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Friday, February 16, 2018

How DNS work

Step 1. The browser sends a query to the local DNS server in your network.

Step 2. If the local network has no internal DNS server or the DNS server has no information about the site you want to visit, a query is sent to the recursive DNS server of your Internet service provider (ISP). If the recursive server has information about the IP address in its cache, your browser receives that information. No additional queries are performed.

Step 3. However, if the recursive server does not know the IP address, the recursive server sends the query to one of the 13 sets of root name servers located worldwide. A root server knows the DNS information about a top-level domain (TLD).

Step 4. The DNS server of a TLD sends information about the second-level domain and its authoritative name server. An authoritative name server knows all the addressing information for a particular domain.

Step 5. The authoritative name server responds to a query by returning the Address Record (A record) to your ISP. The ISP’s recursive server stores the record on its cache for a specific amount of time and sends the IP address to your browser.

Friday, December 15, 2017

Python OOP Concepts

Variable concept:

a = 10
a is a variable that refers to object 10.
same is for function definition
def test
a test is a variable which refers to object function test
variable is reference or label to object not placeholder
All attributes are called by "." operator
Anything defined inside class is class attributes
Anything defined inside function is variable
only variable has scope
every class should be instantiated

while True is a substitution of do-while in python

# only variable have scope but attribute doesn’t have
## variable defined under class are class attributes. variable defined inside and outside functions are local and global variables
## list and dictionary don’t store data. They refer to data
## variables are not object in python. variables are reference to object
## all definition happens in run time
## any object ref count is 0 is freed from memory i.e. garbage collection
## you can’t have two scope under a function at a same time
## import this (for python zen)
## python is compiled interpreter language not line by line interpreter language
## i ++ is not supported in python
## to check object is callable or not
>>> v = 10
>>> callable(v)
False
>>> def foo(): print("hello world")
...
>>> callable(foo)
True
## class is a instance of type

## tuple is ", separator operator

>>> t = 1,2,3,4,5,6
>>>
>>> t
(1, 2, 3, 4, 5, 6)

or

>>> t = (1,2,3,4,5)
>>> t
(1, 2, 3, 4, 5)

## we can’t have one element tuple
>>> t = (1)  ## this is basically integer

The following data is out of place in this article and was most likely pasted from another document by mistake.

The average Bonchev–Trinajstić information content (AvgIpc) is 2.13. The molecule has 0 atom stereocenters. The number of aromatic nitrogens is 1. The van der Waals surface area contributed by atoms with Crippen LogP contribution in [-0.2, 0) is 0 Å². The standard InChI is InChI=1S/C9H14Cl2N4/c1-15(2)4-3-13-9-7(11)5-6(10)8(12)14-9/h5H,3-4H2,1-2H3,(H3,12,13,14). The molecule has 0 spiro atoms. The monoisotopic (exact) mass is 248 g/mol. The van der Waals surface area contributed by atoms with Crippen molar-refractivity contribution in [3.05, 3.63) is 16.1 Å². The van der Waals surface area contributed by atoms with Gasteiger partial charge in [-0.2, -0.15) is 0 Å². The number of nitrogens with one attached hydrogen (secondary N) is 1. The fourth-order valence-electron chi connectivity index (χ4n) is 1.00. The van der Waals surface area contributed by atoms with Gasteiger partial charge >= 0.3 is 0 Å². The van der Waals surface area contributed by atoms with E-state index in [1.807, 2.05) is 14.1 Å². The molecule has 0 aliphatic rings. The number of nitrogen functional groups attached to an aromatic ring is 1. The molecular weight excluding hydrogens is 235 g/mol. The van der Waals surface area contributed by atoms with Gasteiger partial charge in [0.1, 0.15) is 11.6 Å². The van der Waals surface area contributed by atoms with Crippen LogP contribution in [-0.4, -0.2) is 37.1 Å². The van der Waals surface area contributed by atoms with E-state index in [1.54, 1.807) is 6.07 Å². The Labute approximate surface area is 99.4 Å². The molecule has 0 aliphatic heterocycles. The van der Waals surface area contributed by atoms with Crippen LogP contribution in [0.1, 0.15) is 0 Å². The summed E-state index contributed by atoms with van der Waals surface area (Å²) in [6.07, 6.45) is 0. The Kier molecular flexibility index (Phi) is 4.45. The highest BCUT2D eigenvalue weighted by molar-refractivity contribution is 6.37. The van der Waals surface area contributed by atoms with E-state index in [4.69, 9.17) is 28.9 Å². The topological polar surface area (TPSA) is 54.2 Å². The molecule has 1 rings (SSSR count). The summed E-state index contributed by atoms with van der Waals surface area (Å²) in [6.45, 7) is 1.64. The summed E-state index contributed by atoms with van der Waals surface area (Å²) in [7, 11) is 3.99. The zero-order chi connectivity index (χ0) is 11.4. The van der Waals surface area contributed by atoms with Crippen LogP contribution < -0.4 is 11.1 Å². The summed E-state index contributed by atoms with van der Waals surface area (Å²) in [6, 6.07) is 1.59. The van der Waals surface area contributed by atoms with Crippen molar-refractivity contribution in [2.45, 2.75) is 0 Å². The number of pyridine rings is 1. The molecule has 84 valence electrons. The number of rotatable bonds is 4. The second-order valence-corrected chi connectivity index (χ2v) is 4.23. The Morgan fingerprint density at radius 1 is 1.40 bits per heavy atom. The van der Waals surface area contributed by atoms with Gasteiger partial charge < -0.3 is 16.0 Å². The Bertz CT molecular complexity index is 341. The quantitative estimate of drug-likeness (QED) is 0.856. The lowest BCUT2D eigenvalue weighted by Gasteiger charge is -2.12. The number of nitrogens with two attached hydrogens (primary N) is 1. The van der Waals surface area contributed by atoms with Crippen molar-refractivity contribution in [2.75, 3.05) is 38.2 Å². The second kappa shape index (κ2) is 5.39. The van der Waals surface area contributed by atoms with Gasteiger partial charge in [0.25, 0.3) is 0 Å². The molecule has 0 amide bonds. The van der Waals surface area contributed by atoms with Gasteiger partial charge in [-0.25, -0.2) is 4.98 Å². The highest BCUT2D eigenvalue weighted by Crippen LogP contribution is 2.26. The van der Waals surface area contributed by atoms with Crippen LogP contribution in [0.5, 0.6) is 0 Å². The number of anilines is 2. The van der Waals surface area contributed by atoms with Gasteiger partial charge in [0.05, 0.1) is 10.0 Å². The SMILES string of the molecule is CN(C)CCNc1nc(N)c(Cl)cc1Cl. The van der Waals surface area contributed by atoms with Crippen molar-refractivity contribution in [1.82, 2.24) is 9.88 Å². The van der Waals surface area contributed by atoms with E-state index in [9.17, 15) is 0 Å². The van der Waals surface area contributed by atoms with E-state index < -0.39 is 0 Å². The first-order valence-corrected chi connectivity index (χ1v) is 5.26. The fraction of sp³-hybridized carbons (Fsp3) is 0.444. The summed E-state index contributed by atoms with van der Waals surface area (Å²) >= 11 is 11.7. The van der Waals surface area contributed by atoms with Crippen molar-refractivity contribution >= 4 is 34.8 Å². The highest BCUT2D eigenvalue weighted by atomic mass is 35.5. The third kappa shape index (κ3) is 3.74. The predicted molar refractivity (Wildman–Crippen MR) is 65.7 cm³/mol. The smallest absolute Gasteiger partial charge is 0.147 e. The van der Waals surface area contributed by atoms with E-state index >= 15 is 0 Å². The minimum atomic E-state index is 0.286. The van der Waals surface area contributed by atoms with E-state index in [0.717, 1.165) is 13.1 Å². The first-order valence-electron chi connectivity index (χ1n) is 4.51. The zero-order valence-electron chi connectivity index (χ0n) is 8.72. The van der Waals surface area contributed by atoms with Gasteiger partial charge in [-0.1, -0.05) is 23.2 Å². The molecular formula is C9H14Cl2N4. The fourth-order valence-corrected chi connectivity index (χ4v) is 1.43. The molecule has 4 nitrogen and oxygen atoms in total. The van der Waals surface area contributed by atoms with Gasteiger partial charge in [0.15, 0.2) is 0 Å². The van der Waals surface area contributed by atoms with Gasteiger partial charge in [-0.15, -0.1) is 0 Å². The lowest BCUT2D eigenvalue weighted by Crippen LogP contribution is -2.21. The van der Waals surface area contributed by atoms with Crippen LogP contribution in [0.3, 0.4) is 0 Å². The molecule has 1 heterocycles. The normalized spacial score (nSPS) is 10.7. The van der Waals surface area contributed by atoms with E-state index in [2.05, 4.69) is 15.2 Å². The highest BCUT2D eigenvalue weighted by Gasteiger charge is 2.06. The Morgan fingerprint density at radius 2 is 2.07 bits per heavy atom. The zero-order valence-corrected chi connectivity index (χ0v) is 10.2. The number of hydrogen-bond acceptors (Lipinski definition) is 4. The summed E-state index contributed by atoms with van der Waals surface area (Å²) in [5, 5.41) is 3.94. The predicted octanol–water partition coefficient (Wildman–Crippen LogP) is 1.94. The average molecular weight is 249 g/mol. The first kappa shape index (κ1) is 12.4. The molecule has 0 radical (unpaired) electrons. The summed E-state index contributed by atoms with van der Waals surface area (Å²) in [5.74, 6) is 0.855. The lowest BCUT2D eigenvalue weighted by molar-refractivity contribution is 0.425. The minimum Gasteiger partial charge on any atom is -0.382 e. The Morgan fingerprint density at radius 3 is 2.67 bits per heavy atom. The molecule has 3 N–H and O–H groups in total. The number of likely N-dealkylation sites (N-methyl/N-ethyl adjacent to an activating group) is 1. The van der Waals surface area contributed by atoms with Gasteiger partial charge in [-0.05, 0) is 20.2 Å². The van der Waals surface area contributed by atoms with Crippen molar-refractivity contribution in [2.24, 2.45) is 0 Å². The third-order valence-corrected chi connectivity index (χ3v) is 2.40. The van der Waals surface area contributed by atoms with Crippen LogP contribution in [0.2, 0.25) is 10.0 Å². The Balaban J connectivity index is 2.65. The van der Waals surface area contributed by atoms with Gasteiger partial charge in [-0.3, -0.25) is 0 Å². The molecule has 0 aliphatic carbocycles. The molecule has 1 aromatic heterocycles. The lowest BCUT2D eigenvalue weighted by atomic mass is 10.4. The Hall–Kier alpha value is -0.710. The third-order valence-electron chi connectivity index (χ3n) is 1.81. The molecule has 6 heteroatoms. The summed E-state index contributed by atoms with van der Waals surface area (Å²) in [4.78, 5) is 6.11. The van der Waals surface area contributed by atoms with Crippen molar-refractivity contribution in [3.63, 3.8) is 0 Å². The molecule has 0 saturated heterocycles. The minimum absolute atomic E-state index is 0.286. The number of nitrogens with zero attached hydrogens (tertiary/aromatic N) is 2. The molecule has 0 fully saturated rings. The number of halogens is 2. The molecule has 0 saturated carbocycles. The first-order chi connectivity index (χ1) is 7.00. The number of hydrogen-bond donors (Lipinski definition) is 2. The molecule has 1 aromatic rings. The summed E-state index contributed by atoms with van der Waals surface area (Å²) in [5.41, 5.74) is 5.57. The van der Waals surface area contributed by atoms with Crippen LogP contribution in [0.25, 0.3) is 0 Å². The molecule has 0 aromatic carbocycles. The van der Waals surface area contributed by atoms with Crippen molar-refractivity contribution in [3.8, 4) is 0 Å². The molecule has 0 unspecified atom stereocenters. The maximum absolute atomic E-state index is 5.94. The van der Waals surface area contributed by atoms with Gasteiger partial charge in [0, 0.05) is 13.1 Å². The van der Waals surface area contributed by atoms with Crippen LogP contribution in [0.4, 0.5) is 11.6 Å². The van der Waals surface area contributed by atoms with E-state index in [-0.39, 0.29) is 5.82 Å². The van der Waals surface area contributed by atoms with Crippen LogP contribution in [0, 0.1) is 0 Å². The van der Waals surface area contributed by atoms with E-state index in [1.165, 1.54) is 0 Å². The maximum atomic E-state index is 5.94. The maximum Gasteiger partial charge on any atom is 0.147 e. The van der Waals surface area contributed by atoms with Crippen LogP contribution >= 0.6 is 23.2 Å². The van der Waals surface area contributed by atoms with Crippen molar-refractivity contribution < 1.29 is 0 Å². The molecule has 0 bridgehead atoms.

>>> t
1
>>> type(t)

>>>

If you want to have one element tuple use
>>> t = (1,)
>>> t
(1,)
>>> type(t)


dict:
>>> d = { 'one': 1, 'two': 2, 'three': 3}
>>> d
{'one': 1, 'two': 2, 'three': 3}
>>>
>>>
>>> d = dict(one = 1, two = 2, three = 3)
>>> d
{'one': 1, 'two': 2, 'three': 3}
>>>
>>> type(d)

>>>
>>> x = dict(four = 4, five =5, six = 6)
>>> x
{'four': 4, 'five': 5, 'six': 6}
>>>
>>> d = dict(one = 1, two = 2, three =3, **x)
>>> d
{'one': 1, 'two': 2, 'three': 3, 'four': 4, 'five': 5, 'six': 6}
>>>
>>>
>>> 'four' in x
True
>>> 'three' in x
False
>>>
>>>
>>> for k in d: print(k)
...
one
two
three
four
five
six
>>>
>>>
>>> for k, v in d.items():print(k, v)
...
one 1
two 2
three 3
four 4
five 5
six 6
>>>
>>>
>>> d['three']
3
>>>
>>>
>>> x['three']
Traceback (most recent call last):
  File "", line 1, in
KeyError: 'three'
>>>
>>>
>>> x.get('three')
>>> x
{'four': 4, 'five': 5, 'six': 6}
>>>
>>>
>>> d.get('three')
3
>>>
>>>
>>> x.get('three', 'not found')
'not found'
>>>
>>> x
{'four': 4, 'five': 5, 'six': 6}
>>>
>>>
>>> del x['four']
>>> x
{'five': 5, 'six': 6}
>>>
>>>
>>> x.pop('five')
5
>>>
>>>
>>>
>>>
>>> x
{'six': 6}
>>>

## iter function is a function that returns iterator object
## Note: yield turns function into generator. Each time yield is run it returns
## the value and next time the function is called, execution starts right after yield and this turns function into generator
## and what it generates is iterator object which can be used like any iterator object in python.

# define a list
my_list = [4, 7, 0, 3]

# get an iterator using iter()
my_iter = iter(my_list)

## iterate through it using next()

#prints 4
print(next(my_iter))

#prints 7
print(next(my_iter))

## next(obj) is same as obj.__next__()

#prints 0
print(my_iter.__next__())

#prints 3
print(my_iter.__next__())

## This will raise error, no items left
next(my_iter)

two ways to create dict in python:
>>> d = {'one': 1, 'two': 2, 'three': 3, 'four': 4, 'five': 5}
>>> for k in d:
...     print(k, d[k])
...
one 1
two 2
three 3
four 4
five 5
>>>
>>>
>>> for k in sorted(d.keys()):
...     print(k,d[k])
...
five 5
four 4
one 1
three 3
two 2
>>>
>>> d = dict(
...     one =1, two = 2, three = 3, four =4, five = 'five'
... )
>>>
>>> for k in sorted(d.keys()):
...     print(k,d[k])
...
five five
four 4
one 1
three 3
two 2
>>>
>>>
>>> d['seven'] = 7
>>> for k in sorted(d.keys()):
...     print(k, d[k])
...
five five
four 4
one 1
seven 7
three 3
two 2

>>> d = { 'one': 1, 'two': 2, 'three': 3}
>>> d
{'one': 1, 'two': 2, 'three': 3}
>>>
>>>
>>> d = dict(one = 1, two = 2, three = 3)
>>> d
{'one': 1, 'two': 2, 'three': 3}
>>>
>>> type(d)

>>>
>>> x = dict(four = 4, five =5, six = 6)
>>> x
{'four': 4, 'five': 5, 'six': 6}
>>>
>>>
>>> d = dict(one = 1, two = 2, three =3, **x)
>>> d
{'one': 1, 'two': 2, 'three': 3, 'four': 4, 'five': 5, 'six': 6}
>>>
>>>
>>> 'four' in x
True
>>> 'three' in x
False
>>>
>>>
>>> for k in d: print(k)
...
one
two
three
four
five
six
>>>
>>>
>>> for k, v in d.items():print(k, v)
...
one 1
two 2
three 3
four 4
five 5
six 6
>>>
>>>
>>> d['three']
3
>>>
>>>
>>> x['three']
Traceback (most recent call last):
  File "", line 1, in
KeyError: 'three'
>>>
>>>
>>> x.get('three')
>>> x
{'four': 4, 'five': 5, 'six': 6}
>>>
>>>